Did Namath Know About Sexual Abuse at Camp?
A Florida real estate broker has accused former Alabama and NFL star Joe Namath of turning his back on sex abuse he allegedly endured at Namath's football camps in the 1970s, according to a civil lawsuit.
Sixty-four year old Philip Lyle Smith claimed he was victimized at the summer football camps by Philip Foglietta, the late, longtime football coach at Poly Prep Country Day School in Brooklyn,NY.
The suit says Namath along with co-defendants John Dockery, a former Jets defensive back, and Nichols College in Massachusetts, the site of the camps,all should have seen obvious warning signs of the alleged abuse,
Namath and Dockery ran the camp under the company Pro Camps Ltd., which is also a defendant in the suit. The camp was held annually from 1970-1977, During those years plaintiff Smith was 10 to 17 years old,
The suit alleges that Foglietta subjected Smith "to a continuous course of sexual conduct" that "included grooming, oral sexual conduct" and "other forms of sexual abuse," Smith's attorney, Arthur Middlemiss, wrote in a Sept. 15 court filing.
Smith's civil complaint was originally filed in December 2019 but has been bogged down for years as New York courts deal with a backlog of sexual abuse lawsuits.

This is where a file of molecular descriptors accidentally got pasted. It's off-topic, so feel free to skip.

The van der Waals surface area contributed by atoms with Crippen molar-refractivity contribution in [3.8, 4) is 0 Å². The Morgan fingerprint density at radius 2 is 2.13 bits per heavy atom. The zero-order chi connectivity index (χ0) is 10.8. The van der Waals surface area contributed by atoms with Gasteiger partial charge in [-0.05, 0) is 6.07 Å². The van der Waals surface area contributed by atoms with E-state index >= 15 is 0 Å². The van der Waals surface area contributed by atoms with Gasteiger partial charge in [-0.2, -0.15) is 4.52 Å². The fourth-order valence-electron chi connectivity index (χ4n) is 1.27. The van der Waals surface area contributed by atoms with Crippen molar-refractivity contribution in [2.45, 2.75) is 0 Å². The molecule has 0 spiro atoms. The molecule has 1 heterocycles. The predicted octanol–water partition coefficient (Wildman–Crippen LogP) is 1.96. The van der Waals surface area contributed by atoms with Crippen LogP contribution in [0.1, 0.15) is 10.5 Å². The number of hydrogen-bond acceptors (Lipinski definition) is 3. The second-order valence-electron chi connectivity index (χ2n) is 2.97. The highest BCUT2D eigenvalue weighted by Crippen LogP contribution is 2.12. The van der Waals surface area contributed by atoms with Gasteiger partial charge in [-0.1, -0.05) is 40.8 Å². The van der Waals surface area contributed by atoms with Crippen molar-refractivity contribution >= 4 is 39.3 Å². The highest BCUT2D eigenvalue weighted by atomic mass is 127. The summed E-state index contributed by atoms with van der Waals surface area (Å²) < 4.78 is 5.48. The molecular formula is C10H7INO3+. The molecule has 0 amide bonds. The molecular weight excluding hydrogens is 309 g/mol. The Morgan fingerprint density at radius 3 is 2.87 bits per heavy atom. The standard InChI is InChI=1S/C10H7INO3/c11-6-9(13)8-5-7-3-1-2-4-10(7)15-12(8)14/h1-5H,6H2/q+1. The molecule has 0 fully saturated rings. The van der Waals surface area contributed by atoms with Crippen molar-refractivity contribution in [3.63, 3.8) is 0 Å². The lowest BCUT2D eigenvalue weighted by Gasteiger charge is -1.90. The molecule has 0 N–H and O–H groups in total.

The defense is challenging Smith's right to sue in New York since the camps were staged in Vermont and Massachusetts. It also questionis whether Namath and Dockery are the proper defendants as individuals.
Those questions are now being considered by a state appeals court.
Smith originally filed the lawsuit as "John Doe" but has since identified himself as the plaintiff.
"Coming forward and shedding my John Doe status was not only empowering to me to aid in my own healing, but I also hoped it might allow others to hear my story and to have the courage to do the same and begin their own healing," Smith said in a statement Monday
Smith said he first attended the camp as a 12-year-old in summer 1972 as a special guest of Foglietta, who knew the youngster as a student at Poly Prep.
Smith did not pay to be at the camp, was no more than 4-foot-7 and weighed less than 70 pounds and didn't take part in many of the drills against larger high school-aged campers, the lawsuit said.
He didn't sleep in quarters with the rest of the campers but instead bunked in the same room with Foglietta, who would have been 50 in the summer of 1972, according to the lawsuit.
All of those conditions should’ve have been clear warning signs of sexual abuse that happened that summer and for more camps that followed through 1975, the lawsuit says.
“Despite the obvious red flags, the Defendants did nothing to stop the abuse,” according to the lawsuit which claims that Foglietta sexually abused Smith until he was 17. “Their blind eye allowed Foglietta to escalate the level of sexual abuse then and thereafter.”
Foglietta died in 1998, more than a decade before the school was sued for allegedly covering up years of his sexual abouse of players. That lawsuit was eventually settled and the school apologized for not thoroughly investigating claims against Foglietta.
Namath is arguably the Jets' most famous player and is one of Alabama's most legendary signal callers as well.
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